Greetings

Discussions regarding actual culture and history of Earth.
Bristel
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Re: Greetings

Post by Bristel » Thu 13 Oct 2011, 09:14

Thakowsaizmu wrote:
Bristel wrote:Irish:
Dia duit. God with you. (hello)
Dia is Muire duit. God and Mary with you. (hello in return)
Pretty sure it's Dia dhuit in both instances
Probably. I just forgot the lenition.

I keep seeing it spelled "duit", but only the LORD knows why so many people misspell it. (if it is... I'll check on it in my book and look around online to see if it happens to be correct, or marginally correct in dialects)
[bɹ̠ˤʷɪs.təɫ]
Nōn quālibet inīqua cupiditāte illectus hōc agō.
[tiː.mɔ.tʉɥs god.lɐf hɑwk]
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Darkgamma
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Re: Greetings

Post by Darkgamma » Thu 13 Oct 2011, 16:22

"Servus" and "Grias Gott", take a pick.
Svo hvernig get ég annað en glott á þig dauðlega?
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Re: Greetings

Post by Pirka » Sun 23 Oct 2011, 00:58

In Russia, if you're in an informal setting you can always use "Привет, как дела?" (Hi, how are things?) If you want to be rude you would use "Чего тебе?/Чё надо?" (What do you want?)

I often say "нормально" (OK) to the first one, but usually you can complain about things that are going on to a certain extent.
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Re: Greetings

Post by nikhil » Sun 23 Oct 2011, 11:58

In Hindi, these are the main greetings which are nowadays loosely translated as "hello":
"Namaste"/"Namaskar" - to anyone.
"Pranam" - to elders only (respectful). Elders often reply with blessings like "Live long" or "Be happy".
It's also very common to say things like "How are you?" or "How are things?"
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Avo
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Re: Greetings

Post by Avo » Sun 23 Oct 2011, 16:51

Besides buon giorno and buona sera ("good day/evening"), Italians use ciao for everything, from hello to goodbye.

In German, I use hi, was geht (so) (literally "what goes") and sometimes gude (I think this is a regional thing) with my friends or people of my age.
For goodbye, I usually use tschö, bis dann ('til then) and mach's gut (do it well).
When I need to be more formal, I use the more formal greetings, of course, but saying Guten Tag to friends would sound a little bit ridiculous or sarcastic to me.
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Re: Greetings

Post by Ollock » Sat 19 Nov 2011, 04:42

Chinese has some interesting ones:

你吃饭了吗?
ni3 chi1 fan4 le ma
2 eat rice PRF Q
"Have you eaten yet?"

^Somewhat archaic, but still heard from the older generation most definitely. Scourge of foreigners who expect it to be an invitation to eat rather than a standard greeting.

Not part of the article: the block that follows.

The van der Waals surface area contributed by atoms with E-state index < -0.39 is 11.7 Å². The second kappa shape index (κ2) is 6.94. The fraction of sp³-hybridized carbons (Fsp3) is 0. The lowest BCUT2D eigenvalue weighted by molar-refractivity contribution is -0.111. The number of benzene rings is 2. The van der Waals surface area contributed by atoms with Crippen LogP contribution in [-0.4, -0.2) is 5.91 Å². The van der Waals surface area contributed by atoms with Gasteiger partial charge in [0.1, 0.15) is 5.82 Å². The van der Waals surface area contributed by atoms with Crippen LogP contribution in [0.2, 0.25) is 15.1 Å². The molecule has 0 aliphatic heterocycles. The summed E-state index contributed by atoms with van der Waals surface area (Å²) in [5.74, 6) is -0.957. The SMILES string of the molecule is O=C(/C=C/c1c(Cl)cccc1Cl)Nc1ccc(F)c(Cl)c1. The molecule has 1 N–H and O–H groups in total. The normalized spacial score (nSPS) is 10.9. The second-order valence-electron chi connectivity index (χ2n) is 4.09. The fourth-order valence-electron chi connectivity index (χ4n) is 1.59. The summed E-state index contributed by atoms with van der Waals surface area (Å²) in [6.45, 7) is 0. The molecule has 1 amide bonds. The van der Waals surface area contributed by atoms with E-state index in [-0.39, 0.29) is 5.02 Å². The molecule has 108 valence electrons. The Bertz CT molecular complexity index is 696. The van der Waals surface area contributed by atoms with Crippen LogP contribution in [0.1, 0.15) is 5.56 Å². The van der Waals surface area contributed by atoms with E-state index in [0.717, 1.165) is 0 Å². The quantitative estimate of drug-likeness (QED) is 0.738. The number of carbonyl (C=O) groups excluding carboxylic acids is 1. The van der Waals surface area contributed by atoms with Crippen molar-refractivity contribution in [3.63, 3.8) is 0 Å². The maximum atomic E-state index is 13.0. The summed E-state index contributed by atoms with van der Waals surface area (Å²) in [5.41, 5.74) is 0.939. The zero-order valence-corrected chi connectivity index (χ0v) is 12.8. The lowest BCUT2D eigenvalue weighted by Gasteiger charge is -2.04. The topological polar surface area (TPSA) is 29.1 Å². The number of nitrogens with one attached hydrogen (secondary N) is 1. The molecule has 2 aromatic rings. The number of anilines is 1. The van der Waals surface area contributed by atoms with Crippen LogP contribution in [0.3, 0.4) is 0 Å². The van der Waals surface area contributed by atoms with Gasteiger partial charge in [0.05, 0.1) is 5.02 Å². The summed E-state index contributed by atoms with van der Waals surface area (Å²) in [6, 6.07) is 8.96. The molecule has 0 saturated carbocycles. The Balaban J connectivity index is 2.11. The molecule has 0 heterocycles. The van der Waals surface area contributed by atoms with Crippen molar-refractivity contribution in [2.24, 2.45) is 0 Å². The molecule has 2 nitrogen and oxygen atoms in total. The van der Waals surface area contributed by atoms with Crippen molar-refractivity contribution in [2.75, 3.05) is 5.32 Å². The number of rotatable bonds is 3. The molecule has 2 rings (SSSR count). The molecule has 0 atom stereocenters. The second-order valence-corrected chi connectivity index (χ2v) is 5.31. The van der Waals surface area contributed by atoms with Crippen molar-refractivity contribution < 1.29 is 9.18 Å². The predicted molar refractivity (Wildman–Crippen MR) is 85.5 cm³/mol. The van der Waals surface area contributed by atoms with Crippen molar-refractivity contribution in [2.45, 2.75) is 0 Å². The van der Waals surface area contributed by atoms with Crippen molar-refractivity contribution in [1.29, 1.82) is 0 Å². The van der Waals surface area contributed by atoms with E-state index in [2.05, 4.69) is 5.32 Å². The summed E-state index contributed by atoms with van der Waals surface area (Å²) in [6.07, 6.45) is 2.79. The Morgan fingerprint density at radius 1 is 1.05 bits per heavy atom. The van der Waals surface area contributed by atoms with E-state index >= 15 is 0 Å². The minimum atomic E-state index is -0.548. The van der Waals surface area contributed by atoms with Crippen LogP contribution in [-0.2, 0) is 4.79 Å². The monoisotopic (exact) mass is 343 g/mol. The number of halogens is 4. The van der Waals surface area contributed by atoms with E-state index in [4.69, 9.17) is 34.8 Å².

你忙什么?
ni3 mang2 shen2me
2 busy what

你在干嘛?
ni3 zai4 gan4 ma2
2 PRG to Q

^Both mean "What are you doing?" Leaving out the 在 is not recommended in the second, and that would turn it into 你干嘛?!, which is something you would say to a thief or other person you caught doing something mischievous.

What about specific greetings for answering the telephone? Chinese has 喂 wei2. Spanish has bueno, aló, diga, etc depending on the region. I think Japanese is moshimoshi (I can't write it in Japanese)...
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Ossicone
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Re: Greetings

Post by Ossicone » Sat 19 Nov 2011, 04:49

I like to say 'Ahoy' when answering the phone.
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Testyal
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Re: Greetings

Post by Testyal » Sat 19 Nov 2011, 14:44

My normal greeting is a soft 'Hey' or 'Heya', though when I answer the phone, I tend to say 'hello' (/hɛː'lə́ʊ̯/).
:deu: :fra: :zho: :epo:
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Ilaeriu
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Re: Greetings

Post by Ilaeriu » Sun 20 Nov 2011, 01:56

Korean:

The usual polite greeting in Korean is 안녕하세요 (annyeong-haseyo), which I recently realized actually means "Please be peaceful." (Translated to sound the most natural in English. Literally, it's "Please do/make peace.") Usually translated simply as "Hello."

Goodbyes are also the same, just 안녕하세요, but it can sometimes change to 안녕세요 (annyeong-GAseyo), which means "Please go in peace." You would of course say the latter to the person leaving, not if you were the person leaving.

Informally, you can just say the shortened 안녕 (annyeong). Which, interestingly, just means "peace." Usually translated simply as "Hi/hello."

I don't often hear literally "How are you?". But, similar to the Chinese example above, you do occasionally hear [밥] 먹었어요? ([Bap] meogeosseoyo?) which is "Have you eaten [food/rice] yet?" (The bracketed is optional. And yes, the word for food and rice is the same, which is interesting culture-wise but off topic :D)

Answering the phone is usually "여보세요?" (yeoboseyo?) This word is best translated as when, in English, we say "Hello?" asking if anyone is there. (e.g., knocking on a door, looking for someone, etc.)

Tagalog

We don't even have a regularly used (native) word for hello or hi anymore: we just say "Hello" or "Hi." We do, however, use "Kumusta?" pretty often, which just means "How are you?" or "How are things?" (It's also still a corruption of the Spanish ""Como está?"
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Re: Greetings

Post by Ollock » Thu 24 Nov 2011, 00:22

Ilaeriu wrote:I don't often hear literally "How are you?". But, similar to the Chinese example above, you do occasionally hear [밥] 먹었어요? ([Bap] meogeosseoyo?) which is "Have you eaten [food/rice] yet?" (The bracketed is optional. And yes, the word for food and rice is the same, which is interesting culture-wise but off topic :D)
The same is true of Chinese. There are other words that can mean "food" (餐 "meal", 菜 "vegetible), but they aren't, IME, used in the greeting, unless you replace "food" with the compound for breakfast, lunch, or dinner -- where some will substitute -餐 for -饭.